Even if you really, really like Windows 7.
We’re not going to name names, but we read an article published today on a major business IT website, which explained how to roll back from Windows 10 to either Windows 7 or 8. This, to put it mildly, is not good advice, especially seeing as there was no mention of the security implications of this action.
Both Windows 7 and 8 are currently in an extended support phase, which means they are still getting critical security updates for free, but this is only available to business customers. Mainstream support for Windows 7 ended in 2015 and for Windows 8.1 last year, so if you’re running a regular consumer version of either of these operating systems, you aren’t eligible for any support or security patches.
Assuming you are getting extended support, that will run out in 2020 for Windows 7 and 2023 for Window 8.1. Beyond that, you may qualify for an ESU (Extended Security Updates) programme like the one that is currently available for Windows 7. This extends security updates for Windows 7 to 2023, but it’s only for certain customers and it’s not free.
Windows 10, meanwhile, is what Microsoft has declared its last version of Windows. Instead of major updates every few years, the company will instead incrementally improve and add to Windows 10. There will be no Windows 11. This means Windows 10 will theoretically be up to date forever – and that includes security updates.
Time running out for Windows 7 and 8, as this poorly made image we knocked up in Photoshop illustrates.
As things stand, Microsoft doesn’t charge for updates, and having made upgrades from earlier versions free for quite some time, many customers didn’t even have to pay for their initial licences.
Why, then, would you want to return to an older version of Windows? A few possible reasons come to mind:
- Compatibility with legacy applications or hardware.
- Overall computing performance.
- User interface preference.
However, Windows 10 is a fairly streamlined piece of software, so it generally runs well on older computers and performance should be not be an issue. As for the user interface, Windows 10 is a bit different to 7 and 8, but it doesn’t take long to get used to it, and frankly this is not a good reason to downgrade to an operating system with limited support. It also has many features that aren’t available in its predecessors or which have been significantly improved.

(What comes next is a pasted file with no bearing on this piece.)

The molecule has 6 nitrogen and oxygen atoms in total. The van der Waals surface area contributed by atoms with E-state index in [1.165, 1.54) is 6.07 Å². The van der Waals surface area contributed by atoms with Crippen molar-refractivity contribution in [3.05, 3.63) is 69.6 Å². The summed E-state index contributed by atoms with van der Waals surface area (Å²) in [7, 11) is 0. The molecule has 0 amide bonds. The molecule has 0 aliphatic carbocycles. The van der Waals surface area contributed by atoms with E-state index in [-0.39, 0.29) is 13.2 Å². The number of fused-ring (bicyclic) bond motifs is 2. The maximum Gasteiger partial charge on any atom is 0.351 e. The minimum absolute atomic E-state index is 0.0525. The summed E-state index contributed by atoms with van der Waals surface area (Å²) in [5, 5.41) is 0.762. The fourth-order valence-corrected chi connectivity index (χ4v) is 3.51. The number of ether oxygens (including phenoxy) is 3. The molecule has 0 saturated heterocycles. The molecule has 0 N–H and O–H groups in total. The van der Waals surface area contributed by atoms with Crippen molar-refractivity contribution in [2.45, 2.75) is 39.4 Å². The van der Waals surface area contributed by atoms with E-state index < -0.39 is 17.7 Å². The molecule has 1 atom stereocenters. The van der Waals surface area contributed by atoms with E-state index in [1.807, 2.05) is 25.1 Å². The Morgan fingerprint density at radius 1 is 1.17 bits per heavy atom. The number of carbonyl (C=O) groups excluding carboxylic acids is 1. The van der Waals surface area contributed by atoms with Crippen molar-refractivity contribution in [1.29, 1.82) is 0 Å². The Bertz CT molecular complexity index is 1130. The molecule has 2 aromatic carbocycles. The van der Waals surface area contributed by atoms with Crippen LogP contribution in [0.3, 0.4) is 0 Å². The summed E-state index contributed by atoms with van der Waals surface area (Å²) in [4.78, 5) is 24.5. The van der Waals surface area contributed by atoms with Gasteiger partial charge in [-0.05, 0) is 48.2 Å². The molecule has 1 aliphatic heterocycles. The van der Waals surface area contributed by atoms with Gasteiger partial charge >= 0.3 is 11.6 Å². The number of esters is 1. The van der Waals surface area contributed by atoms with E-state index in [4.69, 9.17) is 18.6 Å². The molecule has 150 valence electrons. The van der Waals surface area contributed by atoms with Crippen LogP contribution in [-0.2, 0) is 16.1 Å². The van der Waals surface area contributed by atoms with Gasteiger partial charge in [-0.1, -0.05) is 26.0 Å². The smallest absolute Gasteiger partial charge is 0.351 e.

That just leaves the question of legacy apps and devices. This is a valid concern, and it’s why extended support phases exist: to give businesses time to prepare for the necessary changes that come with updating to a new operating system.
So if you’ve upgraded to Windows 10 and suddenly discovered that something no longer works, it might make sense to downgrade to an earlier version of Windows. But Windows 10 actually has excellent support for older programs and devices, so it’s rare to face this problem.
Let’s say it does happen to you, though. Downgrading should still not be your first course of action. Instead, you should initially check whether there are software or driver updates that add compatibility for Windows 10. If not, contact the relevant manufacturer for advice about getting your legacy solutions working with Windows 10. Certainly if you’re still paying for an application, your supplier should be responsible for ensuring compatibility with the newest operating systems.
Now let’s imagine you’ve tried everything and you’re still having problems with Windows 10 and your legacy solutions. In such a scenario, it might make sense to downgrade to an early OS, but it should be considered a short-term fix at best; eventually, you are going to have to upgrade to Windows 10. Long-term, you have to think seriously about replacing any incompatible apps or hardware with something more modern.
That may not be what you want to hear, but it is the reality of the situation. With technology, you should generally look forward and not back; that ocassionally means scrapping what you have and spending money on new solutions.
So one more time for luck: do not downgrade Window 10 unless you absolutely have to, and only as a temporary solution. If in any doubt, contact TMB by emailing firstname.lastname@example.org or calling 0333 900 9050.